“As a sovereign, the Tribe is entitled to assert its immunity from suit, whether in a civil action in court or in an adjudication brought by a private party against the Tribe before an administrative body,” appellants argue. Appellants cite to the Federal Circuit’s 2016 decision in In re Magnum Oil Tools International where the appeals court referenced the “adjudicatory” nature of IPR proceedings. Appellants also cite to the Federal Circuit’s 2007 decision in Vas-Cath, Inc. v. Curators of University of Missouri where the court both recognized the applicability of sovereign immunity in administrative adjudications and determined factors which allowed an adjudication to be considered a lawsuit, including adverse parties, deposition discovery and other legal characteristics found in IPRs. The application of sovereign immunity in an administrative proceeding that “walks, talks, and squawks very much like a lawsuit” has further been upheld by the Supreme Court in its 2002 decision in Federal Maritime Commission v. South Carolina State Ports Authority.

“The Board failed to ask the proper question: whether there was any legal basis for failing to follow the Supreme Court’s authoritative decision in FMC and this Court’s decision in Vas-Cath. The answer is ‘no.’ The Board’s denial of immunity was based simply on its unwillingness ‘to hold for the first time that the doctrine of tribal immunity should be applied in inter partes review proceedings.’ But the Board’s unwillingness flies in the face of decades of precedent giving full recognition to tribal sovereign immunity.”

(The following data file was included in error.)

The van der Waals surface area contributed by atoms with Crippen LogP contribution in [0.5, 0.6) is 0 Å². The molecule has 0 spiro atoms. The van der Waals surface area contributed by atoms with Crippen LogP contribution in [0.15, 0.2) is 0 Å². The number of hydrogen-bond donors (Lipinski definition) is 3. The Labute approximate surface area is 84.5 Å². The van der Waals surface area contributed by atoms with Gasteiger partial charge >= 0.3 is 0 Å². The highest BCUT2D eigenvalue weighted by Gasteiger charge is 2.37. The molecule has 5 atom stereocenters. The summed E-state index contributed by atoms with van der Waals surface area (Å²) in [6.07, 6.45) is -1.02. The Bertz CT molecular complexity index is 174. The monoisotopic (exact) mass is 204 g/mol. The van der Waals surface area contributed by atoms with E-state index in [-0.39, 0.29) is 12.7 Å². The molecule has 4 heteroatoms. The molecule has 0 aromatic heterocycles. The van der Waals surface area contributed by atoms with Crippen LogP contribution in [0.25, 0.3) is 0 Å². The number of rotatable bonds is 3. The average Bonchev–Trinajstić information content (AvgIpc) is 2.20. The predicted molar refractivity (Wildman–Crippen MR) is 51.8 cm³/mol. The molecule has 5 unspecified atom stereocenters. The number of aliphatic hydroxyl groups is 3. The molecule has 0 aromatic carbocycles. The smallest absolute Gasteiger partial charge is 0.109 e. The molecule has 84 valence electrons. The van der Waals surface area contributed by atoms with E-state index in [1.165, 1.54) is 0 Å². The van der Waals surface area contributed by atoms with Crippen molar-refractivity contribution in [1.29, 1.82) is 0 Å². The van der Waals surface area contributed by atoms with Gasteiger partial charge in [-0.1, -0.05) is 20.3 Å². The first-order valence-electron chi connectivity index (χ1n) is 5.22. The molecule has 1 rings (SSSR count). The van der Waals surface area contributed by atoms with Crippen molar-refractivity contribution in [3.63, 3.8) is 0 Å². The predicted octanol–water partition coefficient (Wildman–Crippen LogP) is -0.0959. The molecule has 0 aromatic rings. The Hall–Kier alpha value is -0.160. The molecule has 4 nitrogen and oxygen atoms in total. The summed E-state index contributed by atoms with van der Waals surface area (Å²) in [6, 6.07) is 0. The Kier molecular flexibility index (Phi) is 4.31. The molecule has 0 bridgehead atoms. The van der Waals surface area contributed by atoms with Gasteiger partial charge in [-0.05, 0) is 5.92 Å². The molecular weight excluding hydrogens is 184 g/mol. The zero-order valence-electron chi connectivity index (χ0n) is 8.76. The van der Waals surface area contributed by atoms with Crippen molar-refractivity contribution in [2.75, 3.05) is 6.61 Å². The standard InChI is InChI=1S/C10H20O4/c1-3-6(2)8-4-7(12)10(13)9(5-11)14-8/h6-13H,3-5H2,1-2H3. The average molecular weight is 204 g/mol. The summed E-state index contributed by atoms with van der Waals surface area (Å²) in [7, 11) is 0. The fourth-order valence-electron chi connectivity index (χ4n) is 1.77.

Appellants further challenge the PTAB’s finding that tribes don’t have immunity in “federal administrative proceedings” “used to enforce generally applicable federal statutes.” By conflating IPRs with other agency enforcement actions, the PTAB failed to address the St. Regis tribe’s point that IPRs aren’t agency-initiated, agency-prosecuted proceedings. While tribal sovereign immunity wouldn’t apply in a case where a federal agency brings an enforcement action against a tribe, IPRs don’t fall into that exception as proceedings are initiated by a petitioning party, not the government. “Indeed, ‘inter partes’ literally means ‘between the parties,’” the appeal brief reads. “As the Supreme Court recognized in FMC, there is a key difference between a case brought by a private party before a federal agency and a case brought by a federal agency.” The lack of a government attorney during IPR proceedings was another factor differentiating IPRs from agency enforcement actions which may be initiated by the National Labor Relations Board or the Occupational Safety and Health Administration, for example.